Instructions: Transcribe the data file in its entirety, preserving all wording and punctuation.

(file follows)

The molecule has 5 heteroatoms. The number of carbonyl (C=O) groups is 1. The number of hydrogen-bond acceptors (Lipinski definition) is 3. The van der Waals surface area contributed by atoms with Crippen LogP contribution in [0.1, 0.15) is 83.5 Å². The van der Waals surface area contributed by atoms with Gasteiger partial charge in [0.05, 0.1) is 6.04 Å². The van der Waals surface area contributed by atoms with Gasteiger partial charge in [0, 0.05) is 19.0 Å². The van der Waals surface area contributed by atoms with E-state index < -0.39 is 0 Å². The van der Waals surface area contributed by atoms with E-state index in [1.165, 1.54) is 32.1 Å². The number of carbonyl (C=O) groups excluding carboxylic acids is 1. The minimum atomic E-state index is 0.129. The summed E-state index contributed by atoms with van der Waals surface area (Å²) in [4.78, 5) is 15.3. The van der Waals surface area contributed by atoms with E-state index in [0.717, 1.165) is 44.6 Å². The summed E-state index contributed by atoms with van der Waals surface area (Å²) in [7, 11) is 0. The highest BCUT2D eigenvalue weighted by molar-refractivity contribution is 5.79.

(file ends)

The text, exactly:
The molecule has 5 heteroatoms. The number of carbonyl (C=O) groups is 1. The number of hydrogen-bond acceptors (Lipinski definition) is 3. The van der Waals surface area contributed by atoms with Crippen LogP contribution in [0.1, 0.15) is 83.5 Å². The van der Waals surface area contributed by atoms with Gasteiger partial charge in [0.05, 0.1) is 6.04 Å². The van der Waals surface area contributed by atoms with Gasteiger partial charge in [0, 0.05) is 19.0 Å². The van der Waals surface area contributed by atoms with E-state index < -0.39 is 0 Å². The van der Waals surface area contributed by atoms with E-state index in [1.165, 1.54) is 32.1 Å². The number of carbonyl (C=O) groups excluding carboxylic acids is 1. The minimum atomic E-state index is 0.129. The summed E-state index contributed by atoms with van der Waals surface area (Å²) in [4.78, 5) is 15.3. The van der Waals surface area contributed by atoms with E-state index in [0.717, 1.165) is 44.6 Å². The summed E-state index contributed by atoms with van der Waals surface area (Å²) in [7, 11) is 0. The highest BCUT2D eigenvalue weighted by molar-refractivity contribution is 5.79.